Currently, there are several different methods of rinsing out the nose such as a Neti Pot, battery powered pulse water device, bulb syringe, and squeeze bottle. The proper technique of flushing out the nose is important because, if done inappropriately an infection may result.6 This procedure can be done one to two times a day or as needed to relieve symptoms.7 Individuals should wash their hands and make sure the device is dry and clean before following the procedure below. Specific directions may vary between methods, but they generally include:

  • Over a sink, learn your head sideways and facedown to avoid getting the solution in your mouth.
  • Keep your mouth open, place the spout of the device that is filled with the saltwater solution in the top nostril, so that the liquid comes out the other nostril
  • Once finished, blow your nose. Lean your head to the other side and facedown. Then repeat this procedure for the other nostril.6

Mild side effects may include slight stinging. Stop using this treatment and see the doctor if a headache, fever or nosebleed occurs.6 Also, if this treatment does not improve allergy symptoms, the use of a medication may be an option.1 If concerns or questions come up, please speak with a pharmacist or doctor.

Given this information, will you flush out your nose, or a loved-one’s nose with saltwater solution to relieve symptoms in the future?

References:

  1. Krinsky DL, Berardi RR, Ferreri SP, et al. Handbook of Nonprescription Drugs: An Interactive Approach to Self-Care. 17th ed. Washington, D.C.: American Pharmacists Association; 2012.American Rhinologic Society. Nasal/Sinus Irrigation. http://care.american-rhinologic.org/irrigation Updated August 2012. Accessed October 29, 2014.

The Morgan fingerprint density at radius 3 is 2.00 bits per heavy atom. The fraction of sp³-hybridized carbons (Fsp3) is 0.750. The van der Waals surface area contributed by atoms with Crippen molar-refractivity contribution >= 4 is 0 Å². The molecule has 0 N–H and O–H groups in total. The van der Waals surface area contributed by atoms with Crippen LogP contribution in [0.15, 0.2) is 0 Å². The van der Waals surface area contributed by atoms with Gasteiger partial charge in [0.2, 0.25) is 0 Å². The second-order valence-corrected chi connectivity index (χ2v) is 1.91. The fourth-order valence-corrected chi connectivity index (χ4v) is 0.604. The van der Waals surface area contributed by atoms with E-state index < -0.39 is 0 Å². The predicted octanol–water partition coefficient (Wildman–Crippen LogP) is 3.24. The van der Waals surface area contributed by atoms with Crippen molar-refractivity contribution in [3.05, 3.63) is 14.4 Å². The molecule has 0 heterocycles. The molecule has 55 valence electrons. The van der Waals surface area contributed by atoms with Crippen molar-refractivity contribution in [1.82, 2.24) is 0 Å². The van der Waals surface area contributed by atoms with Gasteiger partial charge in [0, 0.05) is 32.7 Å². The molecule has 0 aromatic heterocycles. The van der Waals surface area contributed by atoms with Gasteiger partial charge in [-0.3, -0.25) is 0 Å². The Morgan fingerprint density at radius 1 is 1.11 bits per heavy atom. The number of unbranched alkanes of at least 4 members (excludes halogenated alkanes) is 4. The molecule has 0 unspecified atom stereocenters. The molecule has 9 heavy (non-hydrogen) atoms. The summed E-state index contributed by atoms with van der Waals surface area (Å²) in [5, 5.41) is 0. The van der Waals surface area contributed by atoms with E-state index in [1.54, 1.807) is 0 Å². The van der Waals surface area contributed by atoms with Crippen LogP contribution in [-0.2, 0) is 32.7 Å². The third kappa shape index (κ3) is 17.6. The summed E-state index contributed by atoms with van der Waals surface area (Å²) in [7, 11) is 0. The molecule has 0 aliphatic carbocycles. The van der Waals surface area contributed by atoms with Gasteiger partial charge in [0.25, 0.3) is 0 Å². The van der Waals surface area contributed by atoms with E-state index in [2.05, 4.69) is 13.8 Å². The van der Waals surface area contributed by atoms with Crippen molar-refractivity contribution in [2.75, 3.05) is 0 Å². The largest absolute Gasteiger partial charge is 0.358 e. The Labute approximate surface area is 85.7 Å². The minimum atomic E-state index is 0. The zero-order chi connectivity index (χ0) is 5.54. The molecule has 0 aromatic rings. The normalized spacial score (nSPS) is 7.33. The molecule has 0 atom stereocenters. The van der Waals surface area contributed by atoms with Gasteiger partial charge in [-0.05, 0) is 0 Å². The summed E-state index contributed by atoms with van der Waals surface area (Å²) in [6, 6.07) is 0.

2. Chen J, Jin L, Li X. The Effectiveness of Nasal Saline Irrigation (seawater) in Treatment of Allergic Rhinitis in Children. International Journal Of Pediatric Otorhinolaryngology [serial online]. July 2014;78(7):1115-1118. Available from: Academic Search Complete, Ipswich, MA. Accessed October 30, 2014.
  3. Tomooka LT, Murphy C, Davidson TM. Clinical Study and Literature Review of Nasal Irrigation. Laryngoscope, 2000, 110, 7, 1189-1193, John Wiley & Sons. http://onlinelibrary.wiley.com/doi/10.1097/00005537-200007000-00023/full
  4. Hermelingmeier K, Weber R, Hellmich M, Heubach C, Mösges R. Nasal irrigation as an adjunctive treatment in allergic rhinitis: a systematic review and meta-analysis. American Journal Of Rhinology & Allergy [serial online]. September 2012;26(5):e119-e125. Available from:
  5. MEDLINE with Full Text, Ipswich, MA. Accessed October 30, 2014.
  6. U.S. Food and Drug Administration. Is Rinsing Your Sinuses Safe? http://www.fda.gov/downloads/ForConsumers/ConsumerUpdates/UCM316649.pdf Published August 2012. Accessed October 27, 2014.
  7. deShazo R and Kemp S. Patient information: Allergic Rhinitis. UpToDate. http://www.uptodate.com/contents/allergic-rhinitis-seasonal-allergies-beyond-the-basics Updated February 2014. Accessed October 30, 2014.

 

Posted in: Allergies/Cold, Alternative therapies